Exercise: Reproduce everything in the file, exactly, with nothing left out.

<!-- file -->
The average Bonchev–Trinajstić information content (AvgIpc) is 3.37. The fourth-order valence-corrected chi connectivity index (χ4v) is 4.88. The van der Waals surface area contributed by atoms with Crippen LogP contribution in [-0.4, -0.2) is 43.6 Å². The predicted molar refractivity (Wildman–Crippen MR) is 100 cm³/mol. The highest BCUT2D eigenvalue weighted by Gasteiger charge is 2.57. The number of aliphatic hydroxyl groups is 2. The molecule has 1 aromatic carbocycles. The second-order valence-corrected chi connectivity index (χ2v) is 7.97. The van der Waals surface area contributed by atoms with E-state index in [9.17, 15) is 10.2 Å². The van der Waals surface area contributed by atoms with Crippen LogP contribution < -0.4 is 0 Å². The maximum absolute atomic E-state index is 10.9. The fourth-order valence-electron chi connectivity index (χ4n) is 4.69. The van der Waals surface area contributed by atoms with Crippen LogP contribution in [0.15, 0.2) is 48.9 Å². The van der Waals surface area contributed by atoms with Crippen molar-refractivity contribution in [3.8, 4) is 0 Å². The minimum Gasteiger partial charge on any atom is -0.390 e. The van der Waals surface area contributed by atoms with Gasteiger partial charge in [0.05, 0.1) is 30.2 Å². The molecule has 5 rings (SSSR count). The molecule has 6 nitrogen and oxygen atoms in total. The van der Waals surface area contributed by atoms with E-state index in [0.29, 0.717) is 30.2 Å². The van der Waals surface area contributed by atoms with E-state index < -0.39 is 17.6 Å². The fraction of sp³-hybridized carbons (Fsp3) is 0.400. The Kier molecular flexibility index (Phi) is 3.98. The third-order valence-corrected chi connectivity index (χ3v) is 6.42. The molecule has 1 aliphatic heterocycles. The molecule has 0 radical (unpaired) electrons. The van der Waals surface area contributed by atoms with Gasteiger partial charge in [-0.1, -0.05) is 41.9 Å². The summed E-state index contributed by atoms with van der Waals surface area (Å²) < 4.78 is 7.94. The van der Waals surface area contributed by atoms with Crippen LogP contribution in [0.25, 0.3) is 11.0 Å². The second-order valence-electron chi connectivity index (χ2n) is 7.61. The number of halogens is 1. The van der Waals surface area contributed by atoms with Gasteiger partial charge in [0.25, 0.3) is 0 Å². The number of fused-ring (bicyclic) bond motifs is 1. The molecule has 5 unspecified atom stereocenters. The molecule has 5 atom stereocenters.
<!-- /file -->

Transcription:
The average Bonchev–Trinajstić information content (AvgIpc) is 3.37. The fourth-order valence-corrected chi connectivity index (χ4v) is 4.88. The van der Waals surface area contributed by atoms with Crippen LogP contribution in [-0.4, -0.2) is 43.6 Å². The predicted molar refractivity (Wildman–Crippen MR) is 100 cm³/mol. The highest BCUT2D eigenvalue weighted by Gasteiger charge is 2.57. The number of aliphatic hydroxyl groups is 2. The molecule has 1 aromatic carbocycles. The second-order valence-corrected chi connectivity index (χ2v) is 7.97. The van der Waals surface area contributed by atoms with E-state index in [9.17, 15) is 10.2 Å². The van der Waals surface area contributed by atoms with Crippen LogP contribution < -0.4 is 0 Å². The maximum absolute atomic E-state index is 10.9. The fourth-order valence-electron chi connectivity index (χ4n) is 4.69. The van der Waals surface area contributed by atoms with Crippen LogP contribution in [0.15, 0.2) is 48.9 Å². The van der Waals surface area contributed by atoms with Crippen molar-refractivity contribution in [3.8, 4) is 0 Å². The minimum Gasteiger partial charge on any atom is -0.390 e. The van der Waals surface area contributed by atoms with Gasteiger partial charge in [0.05, 0.1) is 30.2 Å². The molecule has 5 rings (SSSR count). The molecule has 6 nitrogen and oxygen atoms in total. The van der Waals surface area contributed by atoms with E-state index in [0.29, 0.717) is 30.2 Å². The van der Waals surface area contributed by atoms with E-state index < -0.39 is 17.6 Å². The fraction of sp³-hybridized carbons (Fsp3) is 0.400. The Kier molecular flexibility index (Phi) is 3.98. The third-order valence-corrected chi connectivity index (χ3v) is 6.42. The molecule has 1 aliphatic heterocycles. The molecule has 0 radical (unpaired) electrons. The van der Waals surface area contributed by atoms with Gasteiger partial charge in [-0.1, -0.05) is 41.9 Å². The summed E-state index contributed by atoms with van der Waals surface area (Å²) < 4.78 is 7.94. The van der Waals surface area contributed by atoms with Crippen LogP contribution in [0.25, 0.3) is 11.0 Å². The second-order valence-electron chi connectivity index (χ2n) is 7.61. The number of halogens is 1. The van der Waals surface area contributed by atoms with Gasteiger partial charge in [0.25, 0.3) is 0 Å². The number of fused-ring (bicyclic) bond motifs is 1. The molecule has 5 unspecified atom stereocenters. The molecule has 5 atom stereocenters.